If it would help, this is lifted from the judgment in the ACCO properties case:xxredmaxx wrote:Collaborate
I did ask earlier but perhaps you would offer an opinion.
Following your comments re my predecessor agreeing fence position...
If my predecessor had no knowledge of the actual legal boundary or was not in a position to verify the neighbours view does that validate or invalidate the decision to place the fence in its position?
My point is there are more and more vulnerable adults living in isolation in their homes. If an unscrupulous neighbour eyes an opportunity and hoodwinks a homeowner to agree a fence position which is then not subsequently picked up in the event of death of the original party by the subsequent purchaser they will then accept the surviving party to the agreement that the boundary is correct. This can happen until someone decides to checks more thoroughly and realises there is a discrepancy between legal and physical. By this time 12 or more years have elapsed and AP is a possibility but its based entirely on an original subterfuge.
How could this be challenged?
In my cases I am convinced by anecdotal evidence that my predecessor was passively bullied by my neighbour and chose to sell up. He put up a new 6' fence against a small existing wire fence no more than 400 mm high to make the garden more attractive to a purchaser.
It was the small wire fence that was used as a boundary feature but was moved to angle into my garden
He also built a small wall about 8' long by 6' high to stop plants and shrubs encroaching after the neighbour refused to cut back.
All in all the neighbour has encroached progressively over years and appears to be rewarded.
Before turning to the facts and expert opinion evidence, I should briefly remind myself of the principles relevant to determination of boundary disputes, at least insofar as they are potentially applicable to this case:
1 Where, as in this case, the property in question is registered land, the file plans show only general boundaries and not the exact line of the boundaries unless the property is said to be "more particularly described in the plan."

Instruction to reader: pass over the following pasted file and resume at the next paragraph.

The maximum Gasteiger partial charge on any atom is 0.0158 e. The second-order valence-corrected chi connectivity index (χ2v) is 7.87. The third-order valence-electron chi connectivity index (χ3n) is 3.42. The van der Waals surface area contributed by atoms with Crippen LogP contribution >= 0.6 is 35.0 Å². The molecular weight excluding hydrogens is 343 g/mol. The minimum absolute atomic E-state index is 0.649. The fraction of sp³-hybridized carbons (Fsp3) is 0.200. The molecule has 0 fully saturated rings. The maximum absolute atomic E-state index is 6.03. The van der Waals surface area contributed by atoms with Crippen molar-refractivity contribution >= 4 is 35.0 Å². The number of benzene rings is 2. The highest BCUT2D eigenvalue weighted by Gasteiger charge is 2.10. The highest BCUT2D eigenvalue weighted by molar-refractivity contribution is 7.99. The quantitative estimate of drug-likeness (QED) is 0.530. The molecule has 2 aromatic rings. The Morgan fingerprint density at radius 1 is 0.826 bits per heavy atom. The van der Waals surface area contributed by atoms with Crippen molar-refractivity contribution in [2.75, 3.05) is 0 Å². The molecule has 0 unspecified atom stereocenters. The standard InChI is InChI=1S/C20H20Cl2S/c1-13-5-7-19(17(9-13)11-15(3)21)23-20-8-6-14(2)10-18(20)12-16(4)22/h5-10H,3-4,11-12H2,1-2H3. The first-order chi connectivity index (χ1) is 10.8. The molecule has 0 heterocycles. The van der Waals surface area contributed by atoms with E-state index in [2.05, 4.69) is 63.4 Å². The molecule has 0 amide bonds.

2 Similarly, Ordnance Survey plans, if not forming part of the registered title as filed plans, are no more than a general guide to a boundary feature, and they should not be scaled up to delineate an exact boundary. This is because the lines marking the boundaries become so thick on being scaled up as to render them useless for detailed definition.
3 In order to determine the exact line of a boundary, the starting point is the language of the conveyance aided, where the verbal description does not suffice, by the representation of the boundaries on any plan, or guided by the plan if that is intended to be definitive.
4 If that does not bring clarity, or the clarity necessary to define a boundary, recourse may then be had to extrinsic evidence - such as topographical features on the land that existed, or maybe supposed to have existed, when the dividing conveyance was executed.
5 Admissible extrinsic evidence may also include evidence of subsequent conduct where of probative value in showing what the original parties intended. This is the part of the judgment I was referring to. Where the boundary might have been built between the early 90s and 1998 can have no influence when considering where the original owners intended the boundary to be. The fact that the fence is over the boundary line does not move the boundary. Your neighbour will have to rely on claim for Adverse Possession
6 Evidence of later features - that is, later than the earliest dividing conveyance - may or may not be of relevance. The probative significance of such evidence depends upon the extent to which, if at all, the dividing conveyance, or evidence of its terms, exists.